Continuing from last week's reprint of my 2006 article on Primitive Film.
Primitive movies are more than just independent. Movies with multi-million dollar budgets, big stars and major studio distribution deals somehow still get called "Independent" these days. We need a new label to separate the mini-majors from the kids in Kansas with a DV camera.
Primitivism begins as all great works begin; with a deep desire to do the best work possible. There is a lot of heart in these movies, and one gets the feeling these filmmakers aren’t trying to look primitive. They are truly making the best of what they have. I would actually hate to see this style catch on to the point that Steven Spielberg decides he wants to make a Primitive Film. Not that he wouldn’t do a good job of it, but the audience knows that he has all the resources in the world to tell his story. He should use them – just as the primitives uses all of the resources that they have available.
Along with technical limitations, Primitives face talent limitations. I’ve often said that a good picture of bad acting makes for a bad picture. Then some filmmaker will find a person who is not, by any stretch of the imagination, an actor, but they are honest.
I had an acting teacher in college who told us, "If you’re born to play the part, then you won’t need a thing I teach you, but if you’re a professional actor, you have to play the part you're given – whether it speaks to you or not."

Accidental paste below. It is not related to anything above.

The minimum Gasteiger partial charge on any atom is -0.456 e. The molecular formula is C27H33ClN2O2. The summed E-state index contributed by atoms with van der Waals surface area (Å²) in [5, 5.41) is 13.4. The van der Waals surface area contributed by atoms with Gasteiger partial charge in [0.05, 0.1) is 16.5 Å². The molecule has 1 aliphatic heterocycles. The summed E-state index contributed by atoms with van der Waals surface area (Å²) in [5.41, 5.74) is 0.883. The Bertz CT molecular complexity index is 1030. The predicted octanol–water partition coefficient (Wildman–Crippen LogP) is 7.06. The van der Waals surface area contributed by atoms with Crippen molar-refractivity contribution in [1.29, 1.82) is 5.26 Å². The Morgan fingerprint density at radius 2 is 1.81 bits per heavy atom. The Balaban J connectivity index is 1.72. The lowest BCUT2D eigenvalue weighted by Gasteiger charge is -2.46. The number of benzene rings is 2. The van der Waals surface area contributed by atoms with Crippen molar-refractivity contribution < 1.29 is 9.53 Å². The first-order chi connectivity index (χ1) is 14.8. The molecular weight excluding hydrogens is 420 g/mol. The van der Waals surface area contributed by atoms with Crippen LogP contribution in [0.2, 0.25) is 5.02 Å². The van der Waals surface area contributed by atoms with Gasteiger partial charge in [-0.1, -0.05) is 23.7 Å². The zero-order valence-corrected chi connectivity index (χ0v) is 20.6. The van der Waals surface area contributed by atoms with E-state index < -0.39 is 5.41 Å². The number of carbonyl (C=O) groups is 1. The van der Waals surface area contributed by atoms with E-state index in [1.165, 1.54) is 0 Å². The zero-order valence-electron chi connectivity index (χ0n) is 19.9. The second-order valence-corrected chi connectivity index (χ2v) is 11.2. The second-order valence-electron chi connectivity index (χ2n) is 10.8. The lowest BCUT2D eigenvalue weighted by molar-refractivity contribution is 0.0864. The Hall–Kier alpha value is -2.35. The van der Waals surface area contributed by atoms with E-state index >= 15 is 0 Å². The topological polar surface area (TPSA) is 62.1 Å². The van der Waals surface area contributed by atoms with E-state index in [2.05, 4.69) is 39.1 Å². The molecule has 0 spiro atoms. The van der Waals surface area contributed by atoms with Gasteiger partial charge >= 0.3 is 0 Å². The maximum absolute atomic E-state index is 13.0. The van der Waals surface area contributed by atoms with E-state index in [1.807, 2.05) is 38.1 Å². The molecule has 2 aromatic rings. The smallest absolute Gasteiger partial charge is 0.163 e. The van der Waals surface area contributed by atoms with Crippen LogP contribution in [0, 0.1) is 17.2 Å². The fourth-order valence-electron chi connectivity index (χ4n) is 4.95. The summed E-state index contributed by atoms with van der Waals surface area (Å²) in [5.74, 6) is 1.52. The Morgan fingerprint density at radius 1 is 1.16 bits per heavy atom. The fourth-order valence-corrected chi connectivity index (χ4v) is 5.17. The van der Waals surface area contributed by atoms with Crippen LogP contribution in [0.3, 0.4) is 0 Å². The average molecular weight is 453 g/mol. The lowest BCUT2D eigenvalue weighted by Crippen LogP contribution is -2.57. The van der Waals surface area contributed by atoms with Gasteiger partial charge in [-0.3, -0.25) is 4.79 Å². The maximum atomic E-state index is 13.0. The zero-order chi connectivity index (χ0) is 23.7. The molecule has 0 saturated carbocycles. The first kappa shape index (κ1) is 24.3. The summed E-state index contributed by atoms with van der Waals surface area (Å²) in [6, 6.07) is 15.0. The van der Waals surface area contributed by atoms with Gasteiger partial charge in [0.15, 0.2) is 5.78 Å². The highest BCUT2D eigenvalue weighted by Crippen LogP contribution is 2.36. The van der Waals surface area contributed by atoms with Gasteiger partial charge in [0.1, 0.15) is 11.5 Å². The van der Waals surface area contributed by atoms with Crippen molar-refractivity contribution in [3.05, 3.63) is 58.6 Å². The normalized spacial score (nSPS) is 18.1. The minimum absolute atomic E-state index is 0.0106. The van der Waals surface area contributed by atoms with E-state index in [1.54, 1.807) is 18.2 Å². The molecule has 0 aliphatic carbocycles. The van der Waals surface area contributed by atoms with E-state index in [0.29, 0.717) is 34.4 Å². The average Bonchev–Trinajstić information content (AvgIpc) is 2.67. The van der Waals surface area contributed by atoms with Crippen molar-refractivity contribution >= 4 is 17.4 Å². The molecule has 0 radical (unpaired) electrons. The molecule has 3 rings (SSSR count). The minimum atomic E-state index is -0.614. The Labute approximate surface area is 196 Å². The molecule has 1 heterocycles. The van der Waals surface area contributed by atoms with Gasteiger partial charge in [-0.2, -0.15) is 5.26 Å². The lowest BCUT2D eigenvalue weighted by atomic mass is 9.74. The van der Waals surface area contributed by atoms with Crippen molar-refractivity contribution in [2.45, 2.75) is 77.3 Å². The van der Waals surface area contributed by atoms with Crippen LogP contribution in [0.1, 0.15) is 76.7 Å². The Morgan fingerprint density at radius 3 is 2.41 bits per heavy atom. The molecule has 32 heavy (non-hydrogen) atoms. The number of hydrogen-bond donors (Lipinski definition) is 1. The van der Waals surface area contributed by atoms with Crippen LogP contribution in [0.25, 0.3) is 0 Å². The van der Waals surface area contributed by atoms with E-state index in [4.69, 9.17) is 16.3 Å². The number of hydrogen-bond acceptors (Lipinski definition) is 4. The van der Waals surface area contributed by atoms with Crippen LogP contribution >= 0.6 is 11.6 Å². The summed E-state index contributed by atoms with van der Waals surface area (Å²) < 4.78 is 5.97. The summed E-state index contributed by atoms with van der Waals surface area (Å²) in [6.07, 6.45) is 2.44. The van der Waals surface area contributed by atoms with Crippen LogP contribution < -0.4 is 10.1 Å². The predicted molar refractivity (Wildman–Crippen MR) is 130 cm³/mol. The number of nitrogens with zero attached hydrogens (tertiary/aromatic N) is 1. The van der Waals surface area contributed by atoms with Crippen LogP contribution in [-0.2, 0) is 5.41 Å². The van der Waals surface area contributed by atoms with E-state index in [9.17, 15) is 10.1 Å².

A trained actor works hard to be as honest and relaxed in whatever role they play. In primitive films, people who don’t have the least bit of talent are often cast in roles that they are born to play – sometimes literally! It can take a while for someone who isn’t used to watching primitives films to get used to this, but if the filmmaker has done their job right, by the end of the movie, you couldn’t picture anyone else playing those parts.
Other departments, such as: art, wardrobe and sound, are often just getting by with what they can – though here talent can make up for lack of resources. In EAST OF SUNSET, for example both the art and wardrobe heads clearly had concepts that were noticeable to the trained eye, and invisible to the casual viewer – both an indication of a job well done.
I could name a hundred examples of fine Primitivism in film, such as: WHAT’S BUGGING SETH, ALICE’S MISADVENTURES IN WONDERLAND, AMERICA 101, ATTACK OF THE BAT MONSTERS, MAKING MAYA, PURGATORY HOUSE, SELF LIFE, LOVE AND SUPPORT, TRUE RIGHTS, and so many more. And this list is just from a quick glance at the Dances With Films archives. The trouble is, unless you’re very much up on your truly independent films, you haven’t heard of any of these movies – so examples are hard to share. Which brings me to my final, and perhaps most important point.
Which I'll get to next week.